The Future of Therapy – VR and Biosensors

“One glass elevator simulating the elevator at the Atlanta Marriott Manquis convention hotel, rising 49 floors, up to 147 meters at the top” – not the words of a hotel advert, but the description of a stimulus in the world’s first study looking at therapy in virtual reality (VR).

VR is an emergent technology that has attracted fervent attention in recent years due to the increased affordability and accessibility of the hardware and software. With major corporations producing the equipment (Google, Oculus, and Samsung to name just a few), it’s a safe bet that VR will become more and more commonplace, and used more widely in the future.

One of the most promising applications for VR is within psychological therapy. There are several advantages to this medium, with the ability to present environments that would otherwise be too costly or prohibitive becoming available within the virtual realm. We’ll go through why this matters below.

Virtual Therapy

Mental illness is highly heterogeneous, both within and across diseases, and individuals. While people rarely present exactly the same set of symptoms in the same way, at the same time, there are defining and typical characteristics of each defined illness that can be treated through standardized therapeutic programs.

VR Varjo headsets

VR can often be used as either an addition to these programs (and may even soon be presented as a standalone treatment). Phobias present a good case in how VR can enhance standardized therapy. Treatment is typically completed through graduated exposure, in which the fearful stimulus (a spider for example) is presented in steps [1].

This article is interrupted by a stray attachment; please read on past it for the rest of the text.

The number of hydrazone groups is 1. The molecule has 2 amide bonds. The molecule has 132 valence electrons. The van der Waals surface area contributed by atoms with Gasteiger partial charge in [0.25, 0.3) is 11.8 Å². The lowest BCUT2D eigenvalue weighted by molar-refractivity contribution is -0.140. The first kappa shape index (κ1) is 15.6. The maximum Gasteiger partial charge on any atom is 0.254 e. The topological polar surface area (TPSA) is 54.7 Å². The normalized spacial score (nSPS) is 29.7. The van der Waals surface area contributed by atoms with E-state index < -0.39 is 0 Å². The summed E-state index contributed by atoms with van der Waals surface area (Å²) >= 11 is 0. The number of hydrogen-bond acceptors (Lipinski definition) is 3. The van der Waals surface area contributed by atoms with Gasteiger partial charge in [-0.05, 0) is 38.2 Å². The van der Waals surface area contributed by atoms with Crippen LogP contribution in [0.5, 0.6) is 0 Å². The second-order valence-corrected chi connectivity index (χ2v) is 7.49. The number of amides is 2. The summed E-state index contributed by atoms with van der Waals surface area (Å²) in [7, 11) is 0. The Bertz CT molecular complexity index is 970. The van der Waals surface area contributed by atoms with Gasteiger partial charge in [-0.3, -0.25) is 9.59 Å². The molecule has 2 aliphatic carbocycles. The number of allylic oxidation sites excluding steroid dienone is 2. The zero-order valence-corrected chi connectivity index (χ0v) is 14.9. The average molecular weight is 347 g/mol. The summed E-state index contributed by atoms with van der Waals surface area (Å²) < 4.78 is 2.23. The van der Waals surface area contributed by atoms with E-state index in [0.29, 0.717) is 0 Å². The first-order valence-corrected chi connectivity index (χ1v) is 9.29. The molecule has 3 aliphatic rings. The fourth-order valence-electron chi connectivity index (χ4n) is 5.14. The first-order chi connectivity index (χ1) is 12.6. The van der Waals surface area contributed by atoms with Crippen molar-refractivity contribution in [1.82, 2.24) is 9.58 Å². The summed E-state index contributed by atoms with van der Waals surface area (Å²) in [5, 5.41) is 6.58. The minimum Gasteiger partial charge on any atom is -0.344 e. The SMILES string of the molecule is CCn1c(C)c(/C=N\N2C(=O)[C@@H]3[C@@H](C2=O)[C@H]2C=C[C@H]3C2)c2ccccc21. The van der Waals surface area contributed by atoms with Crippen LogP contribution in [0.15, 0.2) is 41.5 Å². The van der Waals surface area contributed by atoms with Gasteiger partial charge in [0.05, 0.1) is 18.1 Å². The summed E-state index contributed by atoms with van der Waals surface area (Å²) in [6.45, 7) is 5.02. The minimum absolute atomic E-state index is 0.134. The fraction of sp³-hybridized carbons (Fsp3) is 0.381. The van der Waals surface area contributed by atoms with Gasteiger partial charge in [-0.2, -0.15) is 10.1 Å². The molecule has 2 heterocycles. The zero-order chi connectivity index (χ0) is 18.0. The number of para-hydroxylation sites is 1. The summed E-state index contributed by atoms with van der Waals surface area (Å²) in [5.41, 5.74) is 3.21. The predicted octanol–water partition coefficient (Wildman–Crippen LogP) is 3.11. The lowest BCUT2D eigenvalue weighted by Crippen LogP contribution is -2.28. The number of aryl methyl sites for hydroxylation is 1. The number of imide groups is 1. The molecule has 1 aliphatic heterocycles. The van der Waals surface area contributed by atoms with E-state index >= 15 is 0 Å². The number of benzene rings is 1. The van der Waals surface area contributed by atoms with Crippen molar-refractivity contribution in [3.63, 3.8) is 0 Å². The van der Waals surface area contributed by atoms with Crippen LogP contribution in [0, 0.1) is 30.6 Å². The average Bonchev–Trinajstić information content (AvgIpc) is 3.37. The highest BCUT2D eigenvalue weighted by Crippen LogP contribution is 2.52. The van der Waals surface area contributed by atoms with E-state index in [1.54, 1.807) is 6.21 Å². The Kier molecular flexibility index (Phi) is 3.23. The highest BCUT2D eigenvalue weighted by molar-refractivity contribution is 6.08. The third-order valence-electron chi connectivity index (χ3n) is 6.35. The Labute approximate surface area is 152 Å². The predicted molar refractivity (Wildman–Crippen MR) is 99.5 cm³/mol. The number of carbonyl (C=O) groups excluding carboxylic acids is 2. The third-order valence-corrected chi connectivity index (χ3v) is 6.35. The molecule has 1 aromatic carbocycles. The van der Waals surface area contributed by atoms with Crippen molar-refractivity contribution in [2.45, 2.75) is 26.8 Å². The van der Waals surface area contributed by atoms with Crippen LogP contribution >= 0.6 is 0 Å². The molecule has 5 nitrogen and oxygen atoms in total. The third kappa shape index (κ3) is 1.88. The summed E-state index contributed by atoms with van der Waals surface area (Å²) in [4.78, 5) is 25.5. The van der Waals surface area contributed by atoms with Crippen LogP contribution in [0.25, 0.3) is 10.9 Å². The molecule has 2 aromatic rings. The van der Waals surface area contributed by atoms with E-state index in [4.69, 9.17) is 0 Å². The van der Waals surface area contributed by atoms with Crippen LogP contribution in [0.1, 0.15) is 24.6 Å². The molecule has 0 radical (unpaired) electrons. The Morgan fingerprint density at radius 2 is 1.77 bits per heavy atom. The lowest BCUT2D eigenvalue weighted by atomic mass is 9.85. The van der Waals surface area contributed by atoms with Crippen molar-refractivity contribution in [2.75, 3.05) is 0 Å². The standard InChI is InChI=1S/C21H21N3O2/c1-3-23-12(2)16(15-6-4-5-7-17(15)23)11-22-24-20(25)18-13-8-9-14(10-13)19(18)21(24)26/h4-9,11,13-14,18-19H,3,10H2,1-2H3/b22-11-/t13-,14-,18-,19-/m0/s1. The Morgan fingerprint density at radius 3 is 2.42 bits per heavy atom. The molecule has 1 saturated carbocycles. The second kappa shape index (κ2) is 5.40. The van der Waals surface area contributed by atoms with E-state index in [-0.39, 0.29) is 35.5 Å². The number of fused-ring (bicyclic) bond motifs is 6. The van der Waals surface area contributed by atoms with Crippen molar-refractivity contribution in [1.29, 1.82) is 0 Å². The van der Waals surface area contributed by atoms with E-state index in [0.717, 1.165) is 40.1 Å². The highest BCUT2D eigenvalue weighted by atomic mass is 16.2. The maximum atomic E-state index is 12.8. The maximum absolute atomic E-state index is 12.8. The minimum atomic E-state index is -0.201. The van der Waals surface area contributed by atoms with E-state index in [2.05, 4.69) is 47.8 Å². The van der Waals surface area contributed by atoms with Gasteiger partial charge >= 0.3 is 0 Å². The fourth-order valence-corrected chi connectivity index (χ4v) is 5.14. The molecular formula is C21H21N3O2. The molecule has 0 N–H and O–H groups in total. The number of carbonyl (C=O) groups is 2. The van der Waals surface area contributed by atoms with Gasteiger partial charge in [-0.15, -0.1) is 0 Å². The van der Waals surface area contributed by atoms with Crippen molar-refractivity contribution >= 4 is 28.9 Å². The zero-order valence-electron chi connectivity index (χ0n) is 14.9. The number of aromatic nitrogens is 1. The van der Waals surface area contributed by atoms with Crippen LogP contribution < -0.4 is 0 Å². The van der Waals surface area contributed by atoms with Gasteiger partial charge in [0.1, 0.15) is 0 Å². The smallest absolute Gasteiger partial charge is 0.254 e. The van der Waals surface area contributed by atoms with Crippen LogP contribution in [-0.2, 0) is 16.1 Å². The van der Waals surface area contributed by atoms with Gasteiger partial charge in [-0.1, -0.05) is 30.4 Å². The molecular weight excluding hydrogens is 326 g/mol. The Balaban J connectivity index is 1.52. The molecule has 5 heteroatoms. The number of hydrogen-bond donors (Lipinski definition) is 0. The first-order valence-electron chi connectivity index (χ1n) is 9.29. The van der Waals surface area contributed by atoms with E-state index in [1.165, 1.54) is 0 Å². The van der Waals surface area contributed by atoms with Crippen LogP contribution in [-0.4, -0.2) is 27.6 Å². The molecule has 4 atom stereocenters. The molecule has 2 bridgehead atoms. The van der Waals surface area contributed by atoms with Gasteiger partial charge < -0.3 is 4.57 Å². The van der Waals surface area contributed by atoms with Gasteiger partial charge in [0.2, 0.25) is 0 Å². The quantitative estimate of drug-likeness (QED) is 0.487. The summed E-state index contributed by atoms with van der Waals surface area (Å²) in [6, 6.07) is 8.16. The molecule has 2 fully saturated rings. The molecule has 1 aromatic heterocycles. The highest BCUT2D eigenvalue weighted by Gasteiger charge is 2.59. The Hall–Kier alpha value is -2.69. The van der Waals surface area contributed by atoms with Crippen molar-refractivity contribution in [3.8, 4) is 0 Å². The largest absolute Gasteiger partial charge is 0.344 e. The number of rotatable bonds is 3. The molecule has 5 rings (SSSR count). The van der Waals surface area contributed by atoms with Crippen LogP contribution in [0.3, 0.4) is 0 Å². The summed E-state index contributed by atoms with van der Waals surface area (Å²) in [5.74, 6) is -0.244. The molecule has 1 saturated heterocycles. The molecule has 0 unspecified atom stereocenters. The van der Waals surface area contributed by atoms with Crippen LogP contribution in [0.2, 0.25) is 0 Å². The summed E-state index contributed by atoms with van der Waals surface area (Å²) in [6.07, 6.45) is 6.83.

The steps begin at an acceptable level of fear for the patient (this may begin by looking at a picture of a spider, or imagining a spider). The patient is provided with the time to relax around the fearful stimulus, and the fear will eventually subside. Escalating steps with increased exposure can ultimately lead to a more functional level of fear, in which the patient is no longer negatively affected to a level that impairs them.

For spider treatments, this will of course at some point require an actual spider. This might not be easy for the psychologist to reliably obtain, and for other phobias, the stimulus could be much more difficult to get hold of (a fear of flying for example could require going on a plane, potentially fun for the travel-loving psychologist, but not exactly cheap).

VR then offers the ability to present the stimulus in a much more accessible way – with enough immersion, all of the exposure steps can be done through the device [2].

But how can biosensors help with this? By providing a measure of fearful responses, researchers can see when and how to module the stimulus in order to yield the most efficient treatment.

Research has shown how heart rate, facial muscles, electrodermal activity (EDA/GSR), respiration, and other aspects of physiology are reliably impacted by fearful responses [3]. By quantifying these responses in a virtual environment, researchers can get a better idea of what induces fear, and which components are critical for alleviating the fear response.

Clinicians can also use these measures within their work to provide objective data about the treatment trajectory, providing more evidence of effectiveness (or lack thereof). In a long-term perspective, patients may even be able to self-administer VR-based treatments, if biosensors are able to provide accurate enough data to the VR software about how to proceed with the treatment.

Treating Anxiety